Mark Tighe, CEO of the R&D tax specialist, Catax, said: “In terms of future-proofing the UK economy, this was an extremely encouraging Budget.
“The fact that the Chancellor focused on the need for innovation so early in his speech shows the structural importance of R&D to the modern UK economy.
“The increase in the Research and Development Expenditure Credit from 11% to 12% is a crucial step forward for UK research and development.
“With Brexit looming ever closer, the need for the UK to position itself as a major centre for global R&D has never been more important.
“An increase to 15% would have been a far more robust statement of intent, and many in the industry had quietly been hoping for it, but a rise to 12% should be applauded.
“While this rate increase is targeted at large companies, it is also available to SMEs that are in receipt of state aid for their R&D – through grants, for example. Unfortunately, this is an area of tax relief that is often overlooked and under-claimed.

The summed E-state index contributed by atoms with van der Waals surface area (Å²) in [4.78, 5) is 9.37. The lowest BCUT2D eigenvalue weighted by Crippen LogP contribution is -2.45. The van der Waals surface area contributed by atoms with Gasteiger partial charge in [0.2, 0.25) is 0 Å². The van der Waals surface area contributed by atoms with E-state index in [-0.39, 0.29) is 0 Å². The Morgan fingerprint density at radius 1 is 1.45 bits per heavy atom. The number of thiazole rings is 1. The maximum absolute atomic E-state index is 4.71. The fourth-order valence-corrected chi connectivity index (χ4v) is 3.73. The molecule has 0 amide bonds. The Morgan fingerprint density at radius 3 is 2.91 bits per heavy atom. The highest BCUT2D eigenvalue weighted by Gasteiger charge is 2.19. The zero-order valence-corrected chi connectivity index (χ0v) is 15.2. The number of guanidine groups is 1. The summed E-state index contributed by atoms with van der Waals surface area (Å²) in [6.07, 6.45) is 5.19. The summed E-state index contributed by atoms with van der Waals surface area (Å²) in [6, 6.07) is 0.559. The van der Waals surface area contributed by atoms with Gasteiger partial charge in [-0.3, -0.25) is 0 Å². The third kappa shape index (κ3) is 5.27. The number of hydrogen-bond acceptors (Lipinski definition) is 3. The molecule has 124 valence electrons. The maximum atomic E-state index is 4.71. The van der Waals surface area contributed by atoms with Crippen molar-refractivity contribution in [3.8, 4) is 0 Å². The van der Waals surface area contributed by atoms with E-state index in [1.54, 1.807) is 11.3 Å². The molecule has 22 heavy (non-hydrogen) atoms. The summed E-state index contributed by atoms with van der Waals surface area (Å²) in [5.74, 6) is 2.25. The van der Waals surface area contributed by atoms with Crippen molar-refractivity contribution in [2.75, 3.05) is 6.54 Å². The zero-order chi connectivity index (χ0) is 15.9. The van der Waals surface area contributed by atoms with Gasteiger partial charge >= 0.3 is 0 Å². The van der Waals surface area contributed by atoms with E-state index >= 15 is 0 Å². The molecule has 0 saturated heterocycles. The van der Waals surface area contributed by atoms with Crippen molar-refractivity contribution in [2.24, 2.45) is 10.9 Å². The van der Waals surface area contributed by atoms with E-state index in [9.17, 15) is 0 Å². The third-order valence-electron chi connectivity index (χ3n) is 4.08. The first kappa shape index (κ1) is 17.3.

“While the Chancellor has chosen the future, one element of his thinking about R&D remains stuck in the past: he once again made the same mistake of overly associating the research and development revolution with the most cutting-edge technologies, such as driverless cars, AI and 5G.
“Yes, these sectors symbolise the vanguard of innovation but we should not forget that many everyday businesses are also performing R&D day in, day out.
“The Government needs to drive greater awareness of what constitutes R&D in order that the many companies performing it unwittingly can take advantage of the lucrative tax reliefs available.
“The lack of knowledge surrounding what constitutes R&D is a fundamental problem as the money companies get back through R&D tax credits is generally reinvested in further R&D, which is a virtuous circle for any economy seeking to increase its productivity and compete on the international stage.”